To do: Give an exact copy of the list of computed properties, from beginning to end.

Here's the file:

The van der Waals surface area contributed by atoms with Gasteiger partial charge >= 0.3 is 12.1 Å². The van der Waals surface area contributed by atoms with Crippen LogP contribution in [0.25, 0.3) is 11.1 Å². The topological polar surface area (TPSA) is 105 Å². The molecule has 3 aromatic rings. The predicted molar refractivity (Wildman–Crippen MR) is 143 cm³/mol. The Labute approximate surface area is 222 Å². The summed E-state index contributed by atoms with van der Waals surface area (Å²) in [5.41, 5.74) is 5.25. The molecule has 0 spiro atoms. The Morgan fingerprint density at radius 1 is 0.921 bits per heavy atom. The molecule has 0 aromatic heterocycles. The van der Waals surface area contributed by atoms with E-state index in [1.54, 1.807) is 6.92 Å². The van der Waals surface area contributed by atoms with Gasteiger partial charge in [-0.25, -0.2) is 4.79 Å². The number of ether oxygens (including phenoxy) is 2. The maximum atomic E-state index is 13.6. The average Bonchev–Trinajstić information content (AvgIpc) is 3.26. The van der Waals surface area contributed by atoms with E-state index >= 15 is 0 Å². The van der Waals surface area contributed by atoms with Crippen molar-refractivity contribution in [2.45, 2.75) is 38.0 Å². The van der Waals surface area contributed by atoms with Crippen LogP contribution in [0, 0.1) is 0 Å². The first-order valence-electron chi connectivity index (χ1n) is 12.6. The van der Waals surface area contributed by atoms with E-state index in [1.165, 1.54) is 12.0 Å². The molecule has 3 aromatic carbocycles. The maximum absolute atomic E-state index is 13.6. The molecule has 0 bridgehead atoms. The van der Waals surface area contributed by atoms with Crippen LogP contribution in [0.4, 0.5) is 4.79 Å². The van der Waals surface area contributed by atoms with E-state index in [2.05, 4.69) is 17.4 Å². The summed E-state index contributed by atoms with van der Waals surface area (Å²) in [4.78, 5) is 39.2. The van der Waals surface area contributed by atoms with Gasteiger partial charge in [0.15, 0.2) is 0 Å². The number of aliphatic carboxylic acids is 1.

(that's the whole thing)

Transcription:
The van der Waals surface area contributed by atoms with Gasteiger partial charge >= 0.3 is 12.1 Å². The van der Waals surface area contributed by atoms with Crippen LogP contribution in [0.25, 0.3) is 11.1 Å². The topological polar surface area (TPSA) is 105 Å². The molecule has 3 aromatic rings. The predicted molar refractivity (Wildman–Crippen MR) is 143 cm³/mol. The Labute approximate surface area is 222 Å². The summed E-state index contributed by atoms with van der Waals surface area (Å²) in [5.41, 5.74) is 5.25. The molecule has 0 spiro atoms. The Morgan fingerprint density at radius 1 is 0.921 bits per heavy atom. The molecule has 0 aromatic heterocycles. The van der Waals surface area contributed by atoms with E-state index in [1.54, 1.807) is 6.92 Å². The van der Waals surface area contributed by atoms with Gasteiger partial charge in [-0.25, -0.2) is 4.79 Å². The number of ether oxygens (including phenoxy) is 2. The maximum atomic E-state index is 13.6. The average Bonchev–Trinajstić information content (AvgIpc) is 3.26. The van der Waals surface area contributed by atoms with E-state index >= 15 is 0 Å². The van der Waals surface area contributed by atoms with Crippen molar-refractivity contribution in [2.45, 2.75) is 38.0 Å². The van der Waals surface area contributed by atoms with Crippen LogP contribution in [0, 0.1) is 0 Å². The first-order valence-electron chi connectivity index (χ1n) is 12.6. The van der Waals surface area contributed by atoms with E-state index in [1.165, 1.54) is 12.0 Å². The molecule has 3 aromatic carbocycles. The maximum absolute atomic E-state index is 13.6. The molecule has 0 bridgehead atoms. The van der Waals surface area contributed by atoms with Crippen LogP contribution in [0.4, 0.5) is 4.79 Å². The van der Waals surface area contributed by atoms with E-state index in [2.05, 4.69) is 17.4 Å². The summed E-state index contributed by atoms with van der Waals surface area (Å²) in [4.78, 5) is 39.2. The van der Waals surface area contributed by atoms with Gasteiger partial charge in [0.15, 0.2) is 0 Å². The number of aliphatic carboxylic acids is 1.